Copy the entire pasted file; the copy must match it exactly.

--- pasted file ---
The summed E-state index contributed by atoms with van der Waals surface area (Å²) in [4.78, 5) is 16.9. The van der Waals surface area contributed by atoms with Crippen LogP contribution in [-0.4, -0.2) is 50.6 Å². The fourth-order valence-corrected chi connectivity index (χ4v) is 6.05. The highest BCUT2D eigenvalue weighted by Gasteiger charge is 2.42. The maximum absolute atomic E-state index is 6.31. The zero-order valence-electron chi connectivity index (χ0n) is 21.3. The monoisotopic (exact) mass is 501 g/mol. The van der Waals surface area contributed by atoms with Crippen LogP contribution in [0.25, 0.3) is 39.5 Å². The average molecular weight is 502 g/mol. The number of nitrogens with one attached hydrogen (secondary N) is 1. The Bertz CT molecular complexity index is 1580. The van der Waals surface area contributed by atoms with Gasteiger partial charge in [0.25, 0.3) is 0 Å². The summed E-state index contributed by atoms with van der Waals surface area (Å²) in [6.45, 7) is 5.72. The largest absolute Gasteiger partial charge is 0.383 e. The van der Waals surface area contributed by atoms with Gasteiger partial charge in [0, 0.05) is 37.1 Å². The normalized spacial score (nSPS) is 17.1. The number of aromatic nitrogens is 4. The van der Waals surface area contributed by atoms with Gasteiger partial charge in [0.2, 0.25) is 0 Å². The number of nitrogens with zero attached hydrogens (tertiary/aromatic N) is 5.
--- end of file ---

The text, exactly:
The summed E-state index contributed by atoms with van der Waals surface area (Å²) in [4.78, 5) is 16.9. The van der Waals surface area contributed by atoms with Crippen LogP contribution in [-0.4, -0.2) is 50.6 Å². The fourth-order valence-corrected chi connectivity index (χ4v) is 6.05. The highest BCUT2D eigenvalue weighted by Gasteiger charge is 2.42. The maximum absolute atomic E-state index is 6.31. The zero-order valence-electron chi connectivity index (χ0n) is 21.3. The monoisotopic (exact) mass is 501 g/mol. The van der Waals surface area contributed by atoms with Crippen LogP contribution in [0.25, 0.3) is 39.5 Å². The average molecular weight is 502 g/mol. The number of nitrogens with one attached hydrogen (secondary N) is 1. The Bertz CT molecular complexity index is 1580. The van der Waals surface area contributed by atoms with Gasteiger partial charge in [0.25, 0.3) is 0 Å². The summed E-state index contributed by atoms with van der Waals surface area (Å²) in [6.45, 7) is 5.72. The largest absolute Gasteiger partial charge is 0.383 e. The van der Waals surface area contributed by atoms with Gasteiger partial charge in [0, 0.05) is 37.1 Å². The normalized spacial score (nSPS) is 17.1. The number of aromatic nitrogens is 4. The van der Waals surface area contributed by atoms with Gasteiger partial charge in [0.2, 0.25) is 0 Å². The number of nitrogens with zero attached hydrogens (tertiary/aromatic N) is 5.